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Old 12-08-2010, 02:50 AM   #1
Tagez
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Default Soapy after taste...

Hello all,*

Just want to say thanks, this is a great website.

I'm currently on my fourth extract batch. My first two are finishing the third week bottle conditioning. One batch is still fermenting, the other is one week in the bottle. I tried all three beers tonight, two of them for the third time (Once a week for the last three weeks). One is a golden amber ale and the other is an IPA. When I tried them the first week they both had a soapy after taste. The amber had a problem with diacetyl, but that's another story! I wasn't worried due to it being the first week, I am now very worried. Both beers tasted just as bad as the first week but now with some carbonation. I followed all cleaning, rinsing, and sanitation steps as instructed (PBW, Starsan). *Boil went well, all times and temps right on. **

Here is a list of things I think I might have done wrong.*

Didn't aerate from pot to carboy. (just dumped)
Pitched yeast to hot. 1056 85º
Used Softened water (tap)
Bottled after only 2 weeks in *primary
Boiled only 3.5 gallon. Due to pot size at the time. *
Fermentation temp 63º-66º

Please help. *

* * *

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Old 12-08-2010, 03:54 AM   #2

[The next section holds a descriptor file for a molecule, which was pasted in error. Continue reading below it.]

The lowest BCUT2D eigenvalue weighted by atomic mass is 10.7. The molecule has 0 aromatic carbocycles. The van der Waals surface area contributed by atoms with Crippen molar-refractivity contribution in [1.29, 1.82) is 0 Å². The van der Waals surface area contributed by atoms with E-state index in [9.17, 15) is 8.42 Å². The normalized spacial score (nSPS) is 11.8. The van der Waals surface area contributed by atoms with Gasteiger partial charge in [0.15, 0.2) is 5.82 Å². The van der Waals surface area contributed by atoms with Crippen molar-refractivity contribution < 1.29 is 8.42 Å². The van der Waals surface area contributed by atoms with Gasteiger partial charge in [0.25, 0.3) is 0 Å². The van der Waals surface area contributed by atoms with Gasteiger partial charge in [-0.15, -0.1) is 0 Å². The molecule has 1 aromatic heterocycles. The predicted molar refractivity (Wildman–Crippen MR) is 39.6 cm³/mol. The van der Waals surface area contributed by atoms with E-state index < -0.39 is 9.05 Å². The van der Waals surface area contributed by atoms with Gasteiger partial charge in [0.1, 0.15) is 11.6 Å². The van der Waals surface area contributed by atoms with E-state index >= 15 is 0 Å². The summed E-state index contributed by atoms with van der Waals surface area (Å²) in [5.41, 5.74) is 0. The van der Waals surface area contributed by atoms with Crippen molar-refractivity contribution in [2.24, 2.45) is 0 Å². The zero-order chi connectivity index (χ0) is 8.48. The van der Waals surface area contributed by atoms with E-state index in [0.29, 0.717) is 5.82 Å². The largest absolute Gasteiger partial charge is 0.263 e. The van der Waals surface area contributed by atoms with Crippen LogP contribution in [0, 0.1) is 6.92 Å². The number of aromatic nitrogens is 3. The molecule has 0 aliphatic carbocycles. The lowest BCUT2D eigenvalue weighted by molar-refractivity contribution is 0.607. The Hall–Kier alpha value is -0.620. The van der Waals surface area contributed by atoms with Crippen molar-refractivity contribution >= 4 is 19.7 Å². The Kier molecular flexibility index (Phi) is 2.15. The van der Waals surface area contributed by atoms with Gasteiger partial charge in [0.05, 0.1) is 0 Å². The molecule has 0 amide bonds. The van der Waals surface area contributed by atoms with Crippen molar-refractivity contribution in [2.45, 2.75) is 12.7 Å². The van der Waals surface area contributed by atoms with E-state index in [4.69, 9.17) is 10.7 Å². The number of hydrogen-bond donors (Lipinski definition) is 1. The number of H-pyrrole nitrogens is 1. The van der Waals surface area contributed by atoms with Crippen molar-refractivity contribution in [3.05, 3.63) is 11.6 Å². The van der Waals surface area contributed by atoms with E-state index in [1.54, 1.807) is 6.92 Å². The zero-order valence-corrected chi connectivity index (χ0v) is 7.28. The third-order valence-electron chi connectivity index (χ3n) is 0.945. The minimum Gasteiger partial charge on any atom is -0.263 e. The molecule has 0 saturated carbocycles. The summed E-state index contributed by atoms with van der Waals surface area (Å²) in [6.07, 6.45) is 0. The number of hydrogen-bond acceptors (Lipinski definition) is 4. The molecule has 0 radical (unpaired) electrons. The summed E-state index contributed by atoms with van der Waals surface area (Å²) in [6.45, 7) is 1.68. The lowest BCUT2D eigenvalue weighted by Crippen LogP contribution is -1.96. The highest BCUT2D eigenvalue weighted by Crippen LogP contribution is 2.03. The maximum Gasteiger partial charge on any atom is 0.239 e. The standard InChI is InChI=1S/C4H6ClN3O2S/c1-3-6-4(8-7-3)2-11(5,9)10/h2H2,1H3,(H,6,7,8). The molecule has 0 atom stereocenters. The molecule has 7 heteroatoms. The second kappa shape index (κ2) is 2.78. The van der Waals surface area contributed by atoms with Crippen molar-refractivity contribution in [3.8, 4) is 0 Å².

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Ahh, I remember these days. I started with Mr. Beer and soon moved up to extract brewing. But, no matter what I did, the beer was bland and "soupy" as you call it.

There are several things that lead to soupy beer. First, yeast give off a horrible flavor if they ferment at a higher temp than recommended. I don't know how long it took to get down to 65, but that could be one of the problems. If your yeast took off and fermented before it got down to 65, your done.

Next, the one problem ALL beginners make is allowing the beer to aerate. The guys that make awesome beer know that you cannot allow your beer to get near oxygen after fermentation. If you bottle, you need to shoot CO2 into the bottle prior to filling. You can accomplish this with a "beer gun" or just get a tank of co2 and fill the bottle prior to filling. Tanks and CO2 are cheap, so no one has the excuse not to get CO2. If your using a secondary, or a Korny Keg, fill with C02 prior to filling. Seriously, I belong to the biggest club in the US, and even though we talk about this all the time, a lot of people are too lazy to complete this step.

One other issue that hits home is the water supply. you mentioned "softened water," which is salty by nature. This is an ale killer. You never want salty water in a light ale. It will taste flat, soupy and generally awful. If you live in my area, north of Los Angeles, the Calcium Carbonates are 400 parts per billion, while normal households are 50parts per billion. This makes the water salty and hard. And, it is the ale killer. However, it tends to make dark beers warm and better.